Healthy Children’s Dental Habits

Start Early
Your child’s baby teeth are at risk for decay as soon as they first appear—which is typically around age 6 months. Tooth decay in infants and toddlers is often referred to as Baby Bottle Tooth Decay. It most often occurs in the upper front teeth, but other teeth may also be affected. In some cases, infants and toddlers experience decay so severe that their teeth cannot be saved and need to be removed.

The good news is that tooth decay is preventable! Most children have a full set of 20 baby teeth by the time they are 3-years-old. As your child grows, their jaws also grow, making room for their permanent teeth.

Baby Teeth Eruption Chart

Cleaning Your Child’s Teeth
Begin cleaning your baby’s mouth during the first few days after birth by wiping the gums with a clean, moist gauze pad or washcloth. As soon as teeth appear, decay can occur. A baby’s front four teeth usually push through the gums at about 6 months of age, although some children don’t have their first tooth until 12 or 14 months.
For children younger than 3 years, caregivers should begin brushing children’s teeth as soon as they begin to come into the mouth by using fluoride toothpaste in an amount no more than a smear or the size of a grain of rice. Brush teeth thoroughly twice per day (morning and night) or as directed by a dentist or physician. Supervise children’s brushing to ensure that they use of the appropriate amount of toothpaste.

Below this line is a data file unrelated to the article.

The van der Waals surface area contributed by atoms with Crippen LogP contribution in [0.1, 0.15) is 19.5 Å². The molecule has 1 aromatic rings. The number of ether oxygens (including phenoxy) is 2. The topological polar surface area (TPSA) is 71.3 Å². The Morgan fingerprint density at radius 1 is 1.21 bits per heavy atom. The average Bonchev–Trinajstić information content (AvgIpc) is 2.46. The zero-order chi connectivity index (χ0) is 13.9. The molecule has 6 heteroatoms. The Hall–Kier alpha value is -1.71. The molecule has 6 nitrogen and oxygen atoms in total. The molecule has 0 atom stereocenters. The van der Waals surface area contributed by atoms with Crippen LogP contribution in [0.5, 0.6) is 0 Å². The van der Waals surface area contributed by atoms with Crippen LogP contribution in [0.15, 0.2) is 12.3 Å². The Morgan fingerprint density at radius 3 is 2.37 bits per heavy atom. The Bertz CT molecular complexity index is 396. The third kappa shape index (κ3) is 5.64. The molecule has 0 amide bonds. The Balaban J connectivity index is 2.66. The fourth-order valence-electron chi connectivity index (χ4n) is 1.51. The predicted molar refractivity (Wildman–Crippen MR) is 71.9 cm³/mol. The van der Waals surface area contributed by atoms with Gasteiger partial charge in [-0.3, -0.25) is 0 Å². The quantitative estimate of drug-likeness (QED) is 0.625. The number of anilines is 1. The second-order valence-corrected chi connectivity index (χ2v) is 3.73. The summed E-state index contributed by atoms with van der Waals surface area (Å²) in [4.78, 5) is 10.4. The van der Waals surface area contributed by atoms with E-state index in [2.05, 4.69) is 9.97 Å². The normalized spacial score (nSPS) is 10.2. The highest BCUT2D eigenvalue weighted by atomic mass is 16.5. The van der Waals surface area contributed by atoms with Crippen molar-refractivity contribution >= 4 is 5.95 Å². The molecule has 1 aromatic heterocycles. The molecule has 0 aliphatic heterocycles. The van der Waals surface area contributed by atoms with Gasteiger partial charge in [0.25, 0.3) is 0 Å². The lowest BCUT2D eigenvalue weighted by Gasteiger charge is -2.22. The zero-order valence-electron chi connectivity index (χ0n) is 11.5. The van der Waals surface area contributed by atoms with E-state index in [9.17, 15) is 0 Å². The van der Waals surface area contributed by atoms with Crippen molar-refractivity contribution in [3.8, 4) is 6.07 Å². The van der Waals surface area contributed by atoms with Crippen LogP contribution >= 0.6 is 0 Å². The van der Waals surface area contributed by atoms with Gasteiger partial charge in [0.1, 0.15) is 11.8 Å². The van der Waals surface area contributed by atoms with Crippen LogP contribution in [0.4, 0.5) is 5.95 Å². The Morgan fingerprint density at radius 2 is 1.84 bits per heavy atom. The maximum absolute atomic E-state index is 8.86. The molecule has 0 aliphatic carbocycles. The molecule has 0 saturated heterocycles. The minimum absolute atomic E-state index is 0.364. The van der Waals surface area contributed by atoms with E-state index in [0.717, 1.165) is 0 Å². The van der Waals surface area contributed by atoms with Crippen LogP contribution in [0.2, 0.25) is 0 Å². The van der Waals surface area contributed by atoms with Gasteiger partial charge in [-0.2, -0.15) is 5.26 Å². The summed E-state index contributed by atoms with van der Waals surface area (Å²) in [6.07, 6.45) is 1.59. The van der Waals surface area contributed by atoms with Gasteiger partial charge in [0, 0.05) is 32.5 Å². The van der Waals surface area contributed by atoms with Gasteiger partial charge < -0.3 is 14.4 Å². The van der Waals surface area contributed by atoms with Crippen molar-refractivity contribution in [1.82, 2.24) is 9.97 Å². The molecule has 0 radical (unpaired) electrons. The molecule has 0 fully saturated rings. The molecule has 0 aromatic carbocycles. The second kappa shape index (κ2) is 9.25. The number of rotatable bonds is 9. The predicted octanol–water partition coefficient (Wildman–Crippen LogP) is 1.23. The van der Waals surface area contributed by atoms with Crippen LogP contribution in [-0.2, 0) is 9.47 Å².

For children 3 to 6 years of age, use a pea-sized amount of fluoride toothpaste. Brush teeth thoroughly twice per day (morning and night) or as directed by a dentist or physician. Supervise children’s brushing and remind them not to swallow the toothpaste.
Until you’re comfortable that your child can brush on his or her own, continue to brush your child’s teeth twice a day with a child-size toothbrush and a pea-sized amount of fluoride toothpaste. When your child has two teeth that touch, you should begin flossing their teeth daily.
Teething is one of the first rituals of life. Although newborns usually have no visible teeth, most baby teeth begin to appear generally about six months after birth. During the first few years of your child’s life, all 20 baby teeth will push through the gums and most children will have their full set of these teeth in place by age 3. A baby’s front four teeth usually erupt or push through the gums at about six months of age, although some children don’t have their first tooth until 12 or 14 months. As their teeth erupt, some babies may become fussy, sleepless and irritable, lose their appetite or drool more than usual. Diarrhea, rashes and a fever are not normal symptoms for a teething baby. If your infant has a fever or diarrhea while teething or continues to be cranky and uncomfortable, call your physician.